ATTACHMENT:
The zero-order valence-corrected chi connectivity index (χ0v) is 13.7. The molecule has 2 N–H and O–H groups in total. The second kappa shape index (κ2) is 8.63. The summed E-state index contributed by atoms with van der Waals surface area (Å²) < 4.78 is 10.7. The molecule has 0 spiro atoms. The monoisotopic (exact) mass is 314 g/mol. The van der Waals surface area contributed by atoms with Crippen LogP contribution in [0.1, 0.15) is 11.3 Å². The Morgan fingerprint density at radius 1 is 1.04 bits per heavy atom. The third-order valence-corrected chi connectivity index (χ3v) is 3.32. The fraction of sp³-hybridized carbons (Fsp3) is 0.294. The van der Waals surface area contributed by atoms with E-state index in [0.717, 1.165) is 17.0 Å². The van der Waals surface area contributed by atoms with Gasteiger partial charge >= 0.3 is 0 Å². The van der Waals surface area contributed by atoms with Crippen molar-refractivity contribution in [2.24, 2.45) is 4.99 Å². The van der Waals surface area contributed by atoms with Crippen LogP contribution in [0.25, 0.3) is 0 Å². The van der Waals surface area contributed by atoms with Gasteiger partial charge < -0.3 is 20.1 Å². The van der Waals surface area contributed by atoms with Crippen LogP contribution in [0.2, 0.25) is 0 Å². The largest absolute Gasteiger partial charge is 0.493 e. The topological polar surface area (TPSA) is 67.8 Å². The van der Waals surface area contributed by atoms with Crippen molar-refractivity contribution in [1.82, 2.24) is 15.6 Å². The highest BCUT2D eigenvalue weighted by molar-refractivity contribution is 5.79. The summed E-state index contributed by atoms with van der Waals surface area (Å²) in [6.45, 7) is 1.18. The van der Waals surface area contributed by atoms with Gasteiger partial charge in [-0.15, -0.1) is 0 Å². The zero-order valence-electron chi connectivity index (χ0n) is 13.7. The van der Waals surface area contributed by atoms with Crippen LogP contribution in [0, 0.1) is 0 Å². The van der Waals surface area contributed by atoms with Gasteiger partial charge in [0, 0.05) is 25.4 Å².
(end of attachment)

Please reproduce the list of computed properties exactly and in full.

The zero-order valence-corrected chi connectivity index (χ0v) is 13.7. The molecule has 2 N–H and O–H groups in total. The second kappa shape index (κ2) is 8.63. The summed E-state index contributed by atoms with van der Waals surface area (Å²) < 4.78 is 10.7. The molecule has 0 spiro atoms. The monoisotopic (exact) mass is 314 g/mol. The van der Waals surface area contributed by atoms with Crippen LogP contribution in [0.1, 0.15) is 11.3 Å². The Morgan fingerprint density at radius 1 is 1.04 bits per heavy atom. The third-order valence-corrected chi connectivity index (χ3v) is 3.32. The fraction of sp³-hybridized carbons (Fsp3) is 0.294. The van der Waals surface area contributed by atoms with E-state index in [0.717, 1.165) is 17.0 Å². The van der Waals surface area contributed by atoms with Gasteiger partial charge >= 0.3 is 0 Å². The van der Waals surface area contributed by atoms with Crippen molar-refractivity contribution in [2.24, 2.45) is 4.99 Å². The van der Waals surface area contributed by atoms with Crippen LogP contribution in [0.25, 0.3) is 0 Å². The van der Waals surface area contributed by atoms with Gasteiger partial charge < -0.3 is 20.1 Å². The van der Waals surface area contributed by atoms with Crippen LogP contribution in [0.2, 0.25) is 0 Å². The largest absolute Gasteiger partial charge is 0.493 e. The topological polar surface area (TPSA) is 67.8 Å². The van der Waals surface area contributed by atoms with Crippen molar-refractivity contribution in [1.82, 2.24) is 15.6 Å². The highest BCUT2D eigenvalue weighted by molar-refractivity contribution is 5.79. The summed E-state index contributed by atoms with van der Waals surface area (Å²) in [6.45, 7) is 1.18. The van der Waals surface area contributed by atoms with Gasteiger partial charge in [-0.15, -0.1) is 0 Å². The zero-order valence-electron chi connectivity index (χ0n) is 13.7. The van der Waals surface area contributed by atoms with Crippen LogP contribution in [0, 0.1) is 0 Å². The van der Waals surface area contributed by atoms with Gasteiger partial charge in [0, 0.05) is 25.4 Å².